This is an autosomal dominant hamartomatous disorder with an incidence of approximately 1 per 12,000 live births. New mutations account for 70 % of cases, and the mutation rate is 2.5 × 10–5/haploid genome. Most serious morbidity is caused by the CNS lesions, which produce mental retardation and epilepsy, but renal angiomyolipomas can occasionally be life threatening, and RCC may occur at an increased rate, albeit infrequently (Washecka and Hanna 1991). Tuberous sclerosis is a multisystem disorder and the clinical features are diverse (Lendvay and Marshall 2003): Skin: Hypopigmented oval or “ash leaf” patches (80–90 %), facial angiofibromas (adenoma sebaceum, 40–90 %), Shagreen patches (20–40 %), forehead fibrous plaque (25 %), periungual fibromas (Koenen Tumours) (15– 50 %), and molluscum fibrosum pendulum (23 %).
Eyes: Hamartomas of the retina or optic nerve occur in about 50 % of patients with tuberous sclerosis. Just under half of these are calcified. Most retinal lesions do not grow, and although visual impairment from retinal or optic nerve astrocytoma is recorded, it is a rare complication (Robertson 1988).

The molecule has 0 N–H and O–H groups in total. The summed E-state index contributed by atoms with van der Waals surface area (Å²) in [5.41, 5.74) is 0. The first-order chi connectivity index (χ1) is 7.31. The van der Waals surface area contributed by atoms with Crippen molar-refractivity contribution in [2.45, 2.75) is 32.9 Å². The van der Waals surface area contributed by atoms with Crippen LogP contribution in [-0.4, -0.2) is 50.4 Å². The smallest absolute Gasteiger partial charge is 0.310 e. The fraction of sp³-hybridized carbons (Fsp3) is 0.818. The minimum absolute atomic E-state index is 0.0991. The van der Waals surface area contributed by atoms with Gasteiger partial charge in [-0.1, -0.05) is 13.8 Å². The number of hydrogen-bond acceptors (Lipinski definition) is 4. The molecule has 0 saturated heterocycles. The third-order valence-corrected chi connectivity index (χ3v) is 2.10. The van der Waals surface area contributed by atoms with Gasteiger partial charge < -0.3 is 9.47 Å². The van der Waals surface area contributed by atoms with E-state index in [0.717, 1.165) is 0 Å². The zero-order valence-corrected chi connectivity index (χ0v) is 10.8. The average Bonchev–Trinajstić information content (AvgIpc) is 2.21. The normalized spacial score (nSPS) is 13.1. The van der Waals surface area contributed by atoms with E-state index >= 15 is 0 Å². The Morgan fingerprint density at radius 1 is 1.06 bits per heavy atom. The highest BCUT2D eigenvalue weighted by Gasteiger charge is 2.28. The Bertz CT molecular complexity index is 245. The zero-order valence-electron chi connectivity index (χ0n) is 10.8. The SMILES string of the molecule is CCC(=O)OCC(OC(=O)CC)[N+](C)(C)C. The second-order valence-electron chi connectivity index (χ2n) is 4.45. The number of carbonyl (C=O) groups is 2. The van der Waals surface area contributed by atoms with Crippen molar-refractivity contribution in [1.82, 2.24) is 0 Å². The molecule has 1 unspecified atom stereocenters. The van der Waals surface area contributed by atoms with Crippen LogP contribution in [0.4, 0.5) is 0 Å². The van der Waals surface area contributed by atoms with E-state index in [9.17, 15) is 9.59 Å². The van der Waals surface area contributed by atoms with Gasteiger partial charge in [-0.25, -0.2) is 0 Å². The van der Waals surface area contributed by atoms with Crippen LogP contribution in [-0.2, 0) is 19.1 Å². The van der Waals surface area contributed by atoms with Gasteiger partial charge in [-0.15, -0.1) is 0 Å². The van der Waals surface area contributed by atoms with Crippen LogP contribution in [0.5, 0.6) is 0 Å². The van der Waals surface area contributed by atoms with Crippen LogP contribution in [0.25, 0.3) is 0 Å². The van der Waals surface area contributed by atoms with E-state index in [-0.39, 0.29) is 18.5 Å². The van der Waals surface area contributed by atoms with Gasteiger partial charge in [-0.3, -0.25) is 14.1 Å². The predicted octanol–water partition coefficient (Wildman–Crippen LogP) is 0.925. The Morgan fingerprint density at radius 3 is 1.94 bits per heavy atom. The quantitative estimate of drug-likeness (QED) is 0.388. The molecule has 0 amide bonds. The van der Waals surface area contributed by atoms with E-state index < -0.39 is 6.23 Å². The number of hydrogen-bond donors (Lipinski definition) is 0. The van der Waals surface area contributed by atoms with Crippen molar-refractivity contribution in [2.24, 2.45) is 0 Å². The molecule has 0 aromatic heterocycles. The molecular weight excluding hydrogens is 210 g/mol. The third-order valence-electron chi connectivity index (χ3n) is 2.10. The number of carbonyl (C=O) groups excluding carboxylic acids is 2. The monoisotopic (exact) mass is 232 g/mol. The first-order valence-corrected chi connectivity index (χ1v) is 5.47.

CNS: Epilepsy (approximately 80 % of patients), mental retardation (50 %), and giant cell astrocytomas (5–10 %) are important features. Although MRI scanning demonstrates cortical tubers more easily than CT scanning, the latter is more sensitive in detecting small areas of intracranial calcification.
Intracranial Tumours are usually benign astrocytomas (subependymal nodules), which often calcify and are typically situated around the lateral aspects of the lateral ventricles. Infrequently, malignant giant cell astrocytomas develop from these subependymal nodules, most commonly near the foramen of Monro and resulting in bilateral (but often asymmetric) obstructive hydrocephalus. Less often, the Tumours occurs at the frontal or temporal horns of the lateral ventricle or in the third ventricle. On CT scan, giant cell astrocytomas have a mixed pattern with foci of calcification and areas of vascularity showing enhancement with intravenous contrast. Most Tumours are slow growing and distant metastases have not been reported. Subependymal giant cell astrocytomas can be demonstrated in about 8 % of patients, and although the proportion of tuberous sclerosis patients who develop intracranial hypertension is not accurately defined, it is estimated to be less than 3 % (Gomez 1988).